Merck's shot at near-term redemption was turned upside down. Just days ago Merck and its partner Endocyte won support from the EMA for conditional approval of the cancer drug vintafolide(叶酸与一小分子抗癌药物Vinblastine长春花碱联接在一起,当癌细胞将叶酸撮入时,抗癌药也同时进入细胞内) for ovarian cancer--then had to admit that it failed the late-stage study. Merck R&D turned in positive--though unspecified--results for the treatment for non-small cell lung cancer. But the whole program is under a cloud now.
The big kahuna in R&D, though, lies in its huge and growing program for MK-3475. (抗PD1药物,该类药物包括百时美施贵宝的Nivolumab以及罗氏的MPDL3280A,黑色素瘤;在另一项临床试验中,PD-L1表达高于临界值的患者应用免疫相关反应评价标准测出的有效率为67%,应用实体瘤疗效评价标准测出的有效率为57%。而PD-L1表达低于临界值的患者应用免疫相关反应评价标准测出的有效率为4%)
Merck is gambling that its rolling submission for the immuno-oncology therapy MK-3475 can not only beat Bristol-Myers Squibb's rival nivolumab(抑制程序性死亡受体1(PD-1)的单克隆抗体) to the market, but that it can also regain the company's lost rep for focused development work. The FDA's first approval decision for the immuno-oncology drug is slated for late October, and along with the laggards now at the agency may help push the year's collection of approvals to 6--quite an achievement for a company that until recently kept an address at the R&D dog house,
Somewhere along the line, Merck has to establish a network of deal teams around the world, following Johnson & Johnson's blueprint. The big research cuts aren't complete, leaving segments of the development arm of the company in disarray as people get to find out who stays and who goes.
The R&D group also has a pair of closely-watch hepatitis C drugs that won a breakthrough drug designation from the FDA. MK-5172 and MK-8742 are on the threshold of a Phase III study, well behind Gilead's Sovaldi and its combo drug, which will be up for an approval this year. AbbVie and others are racing ahead in the same field, but with payers kicking back hard at Sovaldi's $84,000 price tag, this market seems wide open to new interferon-free therapies--so long as they are priced competitively. And despite the controversy around the BACE strategy in fighting Alzheimer's, Merck is widely viewed as the leader in the clinic. Last December, Merck moved its star beta-secretase program into Phase III, but it remains a wild card.
It may not be pretty and it may be very late in the game, but in R&D a win is a win. And Merck might just be on the verge of some big ones. 
5Pfizer: R&D gets smaller, simpler and not very exciting

Mikael Dolsten
2013: $6.67B
2012: $7.48B
Change: Down 11%
As a % of revenue: 13% 
Head of R&D: Mikael Dolsten
Pfizer has chopped its R&D budget down to the promised number, carving billions of dollars out of the research budget, but the pharma giant has a long way to go before proving that it can generate the kind of new drug approvals needed to sustain the company's long-term revenue projections. And just when it looked more and more obvious that Pfizer has some serious R&D issues in the wake of its downsizing and a possible company split-up, the Sunday Times broke the story that the pharma giant had offered to buy AstraZeneca.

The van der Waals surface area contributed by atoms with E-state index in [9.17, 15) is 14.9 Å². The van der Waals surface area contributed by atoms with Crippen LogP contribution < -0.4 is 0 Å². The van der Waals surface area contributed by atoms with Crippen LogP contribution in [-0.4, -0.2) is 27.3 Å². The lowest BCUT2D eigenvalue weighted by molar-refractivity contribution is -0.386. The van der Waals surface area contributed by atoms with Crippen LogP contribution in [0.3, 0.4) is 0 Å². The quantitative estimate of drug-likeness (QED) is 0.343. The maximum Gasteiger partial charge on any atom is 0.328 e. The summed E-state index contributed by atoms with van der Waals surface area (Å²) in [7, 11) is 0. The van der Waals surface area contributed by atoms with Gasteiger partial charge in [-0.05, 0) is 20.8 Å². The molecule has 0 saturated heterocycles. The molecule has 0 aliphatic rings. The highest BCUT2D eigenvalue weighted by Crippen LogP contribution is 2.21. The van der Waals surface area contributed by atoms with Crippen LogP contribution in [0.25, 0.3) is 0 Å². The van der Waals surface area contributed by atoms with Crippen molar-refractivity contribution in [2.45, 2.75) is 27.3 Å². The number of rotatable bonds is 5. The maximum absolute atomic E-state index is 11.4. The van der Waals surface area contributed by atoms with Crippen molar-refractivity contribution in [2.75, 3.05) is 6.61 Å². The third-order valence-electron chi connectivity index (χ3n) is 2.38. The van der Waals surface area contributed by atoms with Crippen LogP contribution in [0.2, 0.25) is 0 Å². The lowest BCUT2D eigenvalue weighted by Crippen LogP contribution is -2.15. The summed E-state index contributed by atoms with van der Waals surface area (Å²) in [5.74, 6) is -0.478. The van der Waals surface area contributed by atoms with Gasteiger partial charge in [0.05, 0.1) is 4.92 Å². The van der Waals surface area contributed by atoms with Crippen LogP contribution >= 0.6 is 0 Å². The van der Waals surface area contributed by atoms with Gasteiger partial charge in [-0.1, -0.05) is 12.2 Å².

The rest has been an orgy of speculation over the likely fallout on the R&D side if Pfizer prevails in a deal driven primarily by taxes and new revenue numbers..
From an R&D perspective, buying AstraZeneca would amount to a giant leap of faith in a radically new direction--an odd choice for a company that had chosen smaller and simpler as its mantra. AstraZeneca has been on a deal spree for years now, trying to make up for a string of setbacks. With CNS therapies on the ropes, AstraZeneca has been investing heavily in cancer and other diseases. And not everything it's doing would fit neatly into Pfizer's core areas.
Much of Pfizer's R&D operation has been focused on beefing up franchises like Prevnar 13(13价肺炎球菌结合疫苗), a big earner for Pfizer. The one novel drug in its pipeline that's stirred some serious excitement among analysts following the company is palbociclib(细胞周期蛋白依赖性激酶(CDK)4/6抑制剂,转移性乳腺癌,徐兵河教授作为PI领导中国地区Palbociclib 3期试验7月启动,20家医院), with Phase II data indicating that this drug could produce the kind of results that might warrant one of those accelerated approvals from the FDA that could put this therapy--already on the breakthrough drug list--on the market well ahead of Phase III completion.
Pfizer, though, has a ways to go before it does something as radical as gamble on an early approval for a drug.
Merck helped lend a little excitement to Pfizer's oncology pipeline with the announcement that it would pair its top-billed immune-oncology drug MK-3475 with Inlyta(axitinib,阿西替尼,晚期肾癌) and PF-2566, which targets the 4-1BB receptor, for multiple cancers. And now Eli Lilly is ready to pay up to $1.8 billion to partner with Pfizer on its high-risk anti-nerve growth factor pain drug tanezumab(抗神经生长因子(抗-NGF),骨关节病的疼痛), if it gets back on track after being derailed years ago by safety issues.
There's also a big investment in a late-stage PCSK9 (PCSK9基因拮抗剂,降血脂)cholesterol therapy, bococizumab(降血脂), which entered Phase III in October 2013. That program is running well behind rival therapies at Amgen and Regeneron/Sanofi.
Pfizer won only one new FDA drug approval last year, gaining a green light for Duavee(雌激素/bazedoxifene复合制剂)用于治疗中至重度更年期相关潮热及预防绝经后骨质疏松), a marginal new therapy for hot flashes related to menopause. A slate of new drugs was approved in 2012 but failed to produce the kind of revenue that the company needed. Xeljanz(枸橼酸托法替尼片,用于治疗类风湿关节炎) in particular has been a disappointment. And just a day before Pfizer released its annual numbers, the company announced that two late-stage studies of dacomitinib(靶向HER1、2、3的多激酶抑制剂,晚期非小细胞肺癌), one of its top experimental cancer therapies, had failed to produce significant results for lung cancer. A late-stage SGLT2 diabetes drug—ertugliflozin(2013年4月恒瑞/豪森拿到恒格列净的临床批件), partnered with Merck--will face a group of competitors if it is successful.